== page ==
martedì 18 giugno 2013

EJB smart lookup

I want to post a nice solution i found for looking up the EJB, easy and simple.
It follows the KISS idea, Keep It Simple and Strong.
Part of this solution is a contribution of Massimiliano.
Let's start from this idea:
I want to provide to the user a library that is capable to lookup enterprise beans, without telling him anything about the class that implements the exposed interfaces.

I have many enterprise beans in my application, one of the is for example the account manager:


import javax.ejb.Remote;
import javax.ejb.Stateless;
...
...
@Stateless(name = "Account")
@Remote(IAccount.class)

public class AccountManager implements IAccount {
...
}

This class implements the interface IAccount.  It is and EJB stateless bean, and the name used to look up this stateless bean is Account. Telling the name of the bean is the first step. Doing so we know the name we have to use for the lookup.
Once deployed the EJB projects an output like this:

java:global/MyBankLogicEAR/MyBankLogic/Account!main.IAccount
java:app/MyBankLogic/Account!main.IAccount
java:module/Account!main.IAccount
java:jboss/exported/MyBankLogicEAR/MyBankLogic/Account!main.IAccount
java:global/MyBankLogicEAR/MyBankLogic/Account
java:app/MyBankLogic/Account
java:module/Account


We need to consider the red part, to look up the EJB. Removing the name of the bean the red part would look like /MyBankLogicEAR/MyBankLogic/NameOfThePackage.AccountManager!main.IAccount

As already said, I want the user NOT to be aware of the path, the name and just avoid him all the problems of looking up the beans.

This said let's take a look at the code produced by Massimiliano:
final Hashtable jndiProperties = new Hashtable();
jndiProperties.put(Context.URL_PKG_PREFIXES, "org.jboss.ejb.client.naming");
try {
            final Context context = new InitialContext(jndiProperties);
            String appName = "";
            String moduleName = "jboss-firstbean";
            String distinctName = "";
            String beanName = "FirstBean";
            String interfaceFullName = "ejb.RemoteFirstBean";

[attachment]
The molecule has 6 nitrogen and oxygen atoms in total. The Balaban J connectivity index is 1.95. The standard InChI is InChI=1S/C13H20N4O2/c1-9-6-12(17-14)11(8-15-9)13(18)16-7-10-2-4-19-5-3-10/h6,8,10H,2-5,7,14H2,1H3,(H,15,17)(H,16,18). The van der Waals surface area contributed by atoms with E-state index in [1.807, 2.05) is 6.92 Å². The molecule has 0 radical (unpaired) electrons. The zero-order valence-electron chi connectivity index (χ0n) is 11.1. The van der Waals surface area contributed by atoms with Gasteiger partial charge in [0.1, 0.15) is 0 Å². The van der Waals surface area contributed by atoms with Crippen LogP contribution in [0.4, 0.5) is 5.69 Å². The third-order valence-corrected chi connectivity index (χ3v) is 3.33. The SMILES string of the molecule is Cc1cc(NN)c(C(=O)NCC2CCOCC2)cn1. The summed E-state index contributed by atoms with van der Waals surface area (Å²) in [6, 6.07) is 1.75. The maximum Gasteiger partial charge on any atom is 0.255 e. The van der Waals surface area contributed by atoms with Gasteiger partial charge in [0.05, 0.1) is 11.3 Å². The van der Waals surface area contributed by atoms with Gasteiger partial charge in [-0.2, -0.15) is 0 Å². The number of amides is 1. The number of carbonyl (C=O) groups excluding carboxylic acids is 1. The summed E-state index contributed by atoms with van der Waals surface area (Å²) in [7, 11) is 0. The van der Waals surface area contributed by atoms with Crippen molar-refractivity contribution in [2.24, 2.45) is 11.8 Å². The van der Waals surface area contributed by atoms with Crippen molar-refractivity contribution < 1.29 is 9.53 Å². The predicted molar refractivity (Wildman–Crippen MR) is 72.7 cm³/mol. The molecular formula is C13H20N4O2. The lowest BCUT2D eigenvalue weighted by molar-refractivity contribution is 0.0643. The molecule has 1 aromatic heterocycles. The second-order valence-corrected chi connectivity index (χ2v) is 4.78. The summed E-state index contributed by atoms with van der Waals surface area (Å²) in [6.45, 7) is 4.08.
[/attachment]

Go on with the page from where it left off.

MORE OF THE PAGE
final String jndi = "ejb:" + appName + "/" + moduleName + "/" + distinctName + "/" + beanName + "!" + viewClassName;
            RemoteFirstBean statelessRemote = (RemoteFirstBean)context.lookup(jndi);

        } catch (NamingException ex) {
            System.out.println("problems");
        }
this is part of the post access EJB on jboss as 7. You may refer to it for more detailed explanations.
Thus this said, i want to avoid the user to use this snipped of code, but instead just tell which interface implementation he wants to lookup.
Interfaces are common among the client and the server, and shares the accessible remote methods. A part these methods, user must NOT be aware of everything else.

This is the solution i propose:
package utility;


import java.util.Hashtable;
import javax.naming.Context;
import javax.naming.InitialContext;
import javax.naming.NamingException;


public class Lookup<tipo>{

 private static final Hashtable jndiProperties = new Hashtable();
 private static final String appname = "MyBankLogicEAR";
 private static final String modulename = "MyBankLogic";
 private static final String distname = "";
 private static Context context;
 private Boolean isStateless = true;
 private String interfaceName = "";

 public Lookup(Boolean isStateLess, Class <Tipo> classe) {
  this.isStateless = isStateLess;
  this.interfaceName = classe.getName();
 }
 public <Tipo> Tipo lookup() throws Exception{
  Tipo res = null;
  String beanName = "";
  switch (interfaceName) {
  case "main.IAccount":
   beanName = "Account";
   break;
  case "main.ICliente":
   beanName = "Cliente";
   break;
  case "main.ICommonOperation":
   beanName = "Common";
   break;
  case "main.IDipendente":
   beanName = "Dipendente";
   break;
  case "main.IServizi":
   beanName = "Servizi";
   break;
  case "main.IUser":
   beanName = "Login";
   break;
  case "main.IReportGeneration":
   beanName = "Report";
   break;
  default:
   beanName = "";
   break;

  }
  if(beanName.compareTo("")==0){
   return null;
  }
  res = lookup(beanName, interfaceName, isStateless);
  return res;

 }

 private <Tipo> Tipo lookup(String beanName, String interfaceName,
   boolean stateless) throws Exception{
  jndiProperties.put(Context.URL_PKG_PREFIXES,
    "org.jboss.ejb.client.naming");
  Object bean;
  try {

   context = new InitialContext(jndiProperties);
   String jndi = "ejb:" + appname + "/" + modulename + "/" + distname
     + "/" + beanName + "!" + interfaceName;
   if (!stateless) {
    jndi = jndi + "?stateful";
   }
   //System.out.println("jndi: " + jndi);
   bean = context.lookup(jndi);
   return (Tipo) bean;
  } catch (NamingException ex) {
   throw new Exception("Non posso fare il lookup all'EJB");
  }
 }

}
In this way the user with a simple code like:
            
IUser  u = new Lookup<IUser>(Boolean.FALSE, IUser.class).lookup();
Can lookup the EJB which is responsible to provide the methods exposed in the interface IUser.


This is very simple because programmers on server side are aware of the names of the beans, and they may also write an even complex code for look up, like a factory does. Hence they can provide a simple library with this class to lookup the beans.
It is strong because user just knows whether or not an EJB is stateless or not, thus thanks to the interface and using the library it can lookup beans on the Jboss as 7 without having any problem with the name of the application, the EAR,  or the module name.